List and describe two or more binaries you see going on in this clip.

First, read the reading to get some idea (John Ley and the chapter from ‘Representation: Cultural Representations and Signifying Practices’ -Stuart Hall) , than watch this youtube video -Argo Official Trailer #1 (2012) Ben Affleck Thriller Movie HD

After watching this clip , choose and answer 2 of the questions. please be specific.

1. List and describe two or more binaries you see going on in this clip. Remember binaries are either/or constructions that define meaning by establishing difference–remember the concept of negative identities, that we are defined by what we are not? examples of binaries are black and white, male and female, civilized/uncivilized, etc. Provide one example from the clip where you see this binary represented.

2. Analyze the relationship between the two “terms” or elements of the binary. Is one term privileged, or set up as superior, over the other? Does one side of the binary get represented as “normal,” while the other is deviant? What groups are associated with each term of the binary? Give an example from the clip where you see one term of the binary privileged over the other.

3. List the denotative meanings of a particular scene of interest (just describe the signs in a brief scene, like embassy or wall or turban or glasses or people running), then do a more indepth reading of its connotative meanings (what are the myths and meanings culturally associated with those signs?).
(e.g. a pastoral setting for cigarette smokers, a gentle rocking chair in a lovely room for motherhood)? I use “myth”, also known as “second-order signification,” in the sense in which it is used by Roland Barthes: as a sign which refers to a broad, general cultural meaning; see his Mythologies. An experience or event or thing is mystified when a broad cultural meaning obscures the particulars of that experience, event or thing; this obscuring usually covers up or ‘disappears’ contrary or inconvenient facts, as in the examples I have given. To demystify, pay attention to the particulars, the specifics, the concrete reality, with all its blemishes and contradictions.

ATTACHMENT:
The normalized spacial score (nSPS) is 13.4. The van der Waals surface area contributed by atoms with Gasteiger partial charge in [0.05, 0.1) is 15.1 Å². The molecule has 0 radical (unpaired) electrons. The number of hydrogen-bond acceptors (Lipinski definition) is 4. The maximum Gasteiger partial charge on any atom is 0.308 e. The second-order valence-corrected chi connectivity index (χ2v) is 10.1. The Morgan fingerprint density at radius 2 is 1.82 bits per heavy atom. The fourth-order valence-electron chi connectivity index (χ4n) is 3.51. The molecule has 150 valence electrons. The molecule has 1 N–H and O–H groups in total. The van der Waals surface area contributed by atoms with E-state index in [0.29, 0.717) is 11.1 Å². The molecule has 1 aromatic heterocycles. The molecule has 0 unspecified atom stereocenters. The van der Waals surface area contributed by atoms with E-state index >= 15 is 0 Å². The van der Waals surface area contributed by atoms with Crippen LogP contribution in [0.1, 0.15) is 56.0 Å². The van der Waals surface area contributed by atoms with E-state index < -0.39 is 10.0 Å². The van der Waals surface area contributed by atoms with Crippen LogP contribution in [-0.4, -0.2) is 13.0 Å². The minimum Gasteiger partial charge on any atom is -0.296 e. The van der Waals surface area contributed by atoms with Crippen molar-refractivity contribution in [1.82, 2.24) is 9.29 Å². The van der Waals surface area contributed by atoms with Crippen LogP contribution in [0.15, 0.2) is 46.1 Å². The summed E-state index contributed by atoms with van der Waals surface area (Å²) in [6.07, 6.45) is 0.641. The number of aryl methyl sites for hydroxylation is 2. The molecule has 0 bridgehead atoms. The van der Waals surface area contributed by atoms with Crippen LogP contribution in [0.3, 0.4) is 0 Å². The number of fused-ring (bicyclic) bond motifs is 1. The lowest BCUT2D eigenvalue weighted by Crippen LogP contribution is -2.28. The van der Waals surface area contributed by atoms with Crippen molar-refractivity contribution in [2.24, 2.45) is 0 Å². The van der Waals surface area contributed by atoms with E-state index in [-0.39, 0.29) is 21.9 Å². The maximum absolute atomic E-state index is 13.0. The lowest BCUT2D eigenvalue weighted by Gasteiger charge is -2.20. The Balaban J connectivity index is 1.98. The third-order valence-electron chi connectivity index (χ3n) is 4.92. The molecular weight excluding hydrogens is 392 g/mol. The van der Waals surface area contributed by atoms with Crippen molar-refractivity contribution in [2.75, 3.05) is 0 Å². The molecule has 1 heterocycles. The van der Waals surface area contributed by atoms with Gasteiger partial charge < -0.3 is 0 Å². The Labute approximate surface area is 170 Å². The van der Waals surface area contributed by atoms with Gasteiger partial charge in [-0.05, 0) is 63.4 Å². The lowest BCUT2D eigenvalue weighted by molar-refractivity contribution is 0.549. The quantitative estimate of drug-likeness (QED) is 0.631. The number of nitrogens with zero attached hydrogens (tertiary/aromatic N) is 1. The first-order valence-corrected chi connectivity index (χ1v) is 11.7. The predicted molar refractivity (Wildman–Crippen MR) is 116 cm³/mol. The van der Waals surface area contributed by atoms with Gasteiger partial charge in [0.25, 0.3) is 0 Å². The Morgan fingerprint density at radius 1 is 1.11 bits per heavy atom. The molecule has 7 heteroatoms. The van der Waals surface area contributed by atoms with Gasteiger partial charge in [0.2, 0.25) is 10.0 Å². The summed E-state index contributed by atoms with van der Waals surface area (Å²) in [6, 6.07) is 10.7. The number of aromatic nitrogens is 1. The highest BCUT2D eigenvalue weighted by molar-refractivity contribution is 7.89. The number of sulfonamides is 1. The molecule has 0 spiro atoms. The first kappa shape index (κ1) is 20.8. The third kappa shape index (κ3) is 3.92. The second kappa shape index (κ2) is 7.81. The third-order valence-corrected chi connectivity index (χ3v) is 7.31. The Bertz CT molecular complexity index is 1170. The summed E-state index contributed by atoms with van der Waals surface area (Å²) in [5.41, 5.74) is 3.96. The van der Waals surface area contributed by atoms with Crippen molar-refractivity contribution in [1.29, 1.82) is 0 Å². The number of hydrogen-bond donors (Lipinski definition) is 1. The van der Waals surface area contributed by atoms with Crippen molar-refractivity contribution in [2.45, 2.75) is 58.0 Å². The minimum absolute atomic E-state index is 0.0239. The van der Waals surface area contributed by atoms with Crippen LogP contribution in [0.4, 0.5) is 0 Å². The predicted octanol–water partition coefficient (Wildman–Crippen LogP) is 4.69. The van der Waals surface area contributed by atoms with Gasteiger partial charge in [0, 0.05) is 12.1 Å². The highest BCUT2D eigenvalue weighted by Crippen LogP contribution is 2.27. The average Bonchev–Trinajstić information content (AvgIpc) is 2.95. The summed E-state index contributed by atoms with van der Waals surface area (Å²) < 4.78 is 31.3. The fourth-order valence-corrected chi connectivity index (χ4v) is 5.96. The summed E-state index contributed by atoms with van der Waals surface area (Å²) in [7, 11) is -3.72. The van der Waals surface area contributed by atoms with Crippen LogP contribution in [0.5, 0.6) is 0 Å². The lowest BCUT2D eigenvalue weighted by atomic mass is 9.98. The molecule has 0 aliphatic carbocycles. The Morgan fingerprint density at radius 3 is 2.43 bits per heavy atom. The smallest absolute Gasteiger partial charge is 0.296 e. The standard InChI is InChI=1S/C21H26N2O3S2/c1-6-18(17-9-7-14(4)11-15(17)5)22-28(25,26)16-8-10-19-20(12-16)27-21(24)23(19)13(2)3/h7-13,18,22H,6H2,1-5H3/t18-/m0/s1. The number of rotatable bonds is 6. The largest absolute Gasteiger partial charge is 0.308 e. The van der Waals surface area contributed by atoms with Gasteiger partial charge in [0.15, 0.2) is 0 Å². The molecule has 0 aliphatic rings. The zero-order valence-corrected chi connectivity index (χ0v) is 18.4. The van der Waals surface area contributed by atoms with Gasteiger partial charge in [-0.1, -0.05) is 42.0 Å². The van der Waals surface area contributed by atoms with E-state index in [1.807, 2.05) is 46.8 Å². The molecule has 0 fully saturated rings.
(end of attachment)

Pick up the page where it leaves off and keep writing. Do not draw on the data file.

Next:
Ideology: A Brief Guide

Copyright 1997 by John Lye. This text may be freely used, with attribution, for non-profit purposes.
As are all of my posts on this course, this document is open to change. If you have any suggestions (additions, qualifications, arguments), mail me.
Ideology is a term developed in the Marxist tradition to talk about how cultures are structured in ways that enable the group holding power to have the maximum control with the minimum of conflict. This is not a matter of groups deliberately planning to oppress people or alter their consciousness (although this can happen), but rather a matter of how the dominant institutions in society work through values, conceptions of the world, and symbol systems, in order to legitimize the current order. Briefly, this legitimization is managed through the widespread teaching (the social adoption) of ideas about the way things are, how the world ‘really’ works and should work. These ideas (often embedded in symbols and cultural practices) orient people’s thinking in such a way that they accept the current way of doing things, the current sense of what is ‘natural,’ and the current understanding of their roles in society. This socialization process, the shaping of our cognitive and affective interpretations of our social world, is called, by Gramsci, “hegemony;” it is carried out, Althusser writes, by the state ideological apparatuses — by the churches, the schools, the family, and through cultural forms (such as literature, rock music, advertising, sitcoms, etc.)